Tracking Voter Support For Electoral Reforms

October 21, 2022

Citizen’s democracy research tracks voter support for electoral reforms nationally and in key states.

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Citizen’s democracy research tracks voter support for electoral reforms nationally and in key states, including backing for non-partisan primaries, ranked choice voting, and a top 4 or “Final Five” package solution similar to the set of reforms passed in 2020 in Alaska. Our goal is to identify and understand — on a detailed level — the base of support for these reforms and to help partners use polling results wedded with voter file analysis to inform their strategies moving forward.

Citizen Data conducted a poll from June 4–8, 2022, with a sample of 337 Fargo voters screened as eligible to vote in the 2022 Fargo Mayoral election. The goal was to examine opinions on the approval voting method used in the city’s upcoming June 14th election. The findings elevated key questions that warrant further research and identified preliminary opportunities for further education and persuasion.

Key Conclusions:

  • Using different simulated voting methods to evaluate the mayoral race candidates — including approval voting and candidate feeling thermometers — we saw a high degree of internal consistency concerning candidate preferences. Essentially, Fargo voters expressing the most favorable views of candidate Tim Mahoney approved of him and ranked him first in simulations of those respective voting methods.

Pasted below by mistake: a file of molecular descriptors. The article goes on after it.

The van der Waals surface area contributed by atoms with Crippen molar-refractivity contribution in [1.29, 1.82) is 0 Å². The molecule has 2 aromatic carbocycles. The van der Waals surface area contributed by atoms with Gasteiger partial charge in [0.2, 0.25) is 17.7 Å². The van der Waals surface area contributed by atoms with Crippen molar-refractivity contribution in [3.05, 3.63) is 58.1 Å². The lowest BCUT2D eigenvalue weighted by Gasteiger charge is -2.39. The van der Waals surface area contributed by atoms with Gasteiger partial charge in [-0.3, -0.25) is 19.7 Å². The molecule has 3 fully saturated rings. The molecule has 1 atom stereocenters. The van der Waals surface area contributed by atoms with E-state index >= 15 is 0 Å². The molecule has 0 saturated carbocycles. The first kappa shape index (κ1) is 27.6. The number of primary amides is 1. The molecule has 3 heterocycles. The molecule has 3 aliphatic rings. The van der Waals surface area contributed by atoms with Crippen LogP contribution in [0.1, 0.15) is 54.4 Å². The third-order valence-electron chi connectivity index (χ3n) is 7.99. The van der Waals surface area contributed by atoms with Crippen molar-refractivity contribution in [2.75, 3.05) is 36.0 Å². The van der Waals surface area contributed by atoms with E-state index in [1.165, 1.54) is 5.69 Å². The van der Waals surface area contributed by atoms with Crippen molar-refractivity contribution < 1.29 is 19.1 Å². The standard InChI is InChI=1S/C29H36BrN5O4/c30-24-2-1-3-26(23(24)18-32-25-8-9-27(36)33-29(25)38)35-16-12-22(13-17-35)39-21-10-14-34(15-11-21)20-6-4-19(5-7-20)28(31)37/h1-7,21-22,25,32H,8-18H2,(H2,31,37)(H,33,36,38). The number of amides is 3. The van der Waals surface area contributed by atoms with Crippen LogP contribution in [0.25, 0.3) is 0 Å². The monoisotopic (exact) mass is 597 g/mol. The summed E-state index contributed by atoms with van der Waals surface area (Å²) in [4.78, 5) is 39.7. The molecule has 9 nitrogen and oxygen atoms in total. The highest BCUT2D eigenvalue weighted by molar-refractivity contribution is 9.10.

Approval Behavior by Preferred (Ranked First) Mayoral Candidate

  • More than half of respondents (60%) voted for just one candidate – meaning, even with seven candidates, most voters “approved” of only one.
  • About 30% of Fargo voters responded that their planned use of approval voting would be strategic. These voters sought to either avoid weakening support for their most-preferred candidate by voting for just one candidate or to increase support for others besides their least-preferred candidate.
    • One example is that supporters of candidate Shannon Roers Jones were more likely to vote for only her for this reason, despite being able to vote for more than one candidate.
  • Fargo voters need more information about approval voting; only about 51% of voters could identify a correct definition for this voting modality. Only about 33% reported high familiarity with approval voting.
  • Familiarity with approval voting was correlated with education: about 46% of those with graduate degrees said they were “very familiar” with it, compared to only about 26% of those with less than a bachelor’s degree.

Citizen Data will continue to study different election methods in practice. Given the challenges we face in having fair elections when more than two candidates run, we see it as extremely important to learn how voters engage with new methods – both in first uses like Fargo and over time.

Results have been weighted using party ID, education, age, and gender, and the margin of error is +/- 5.3%.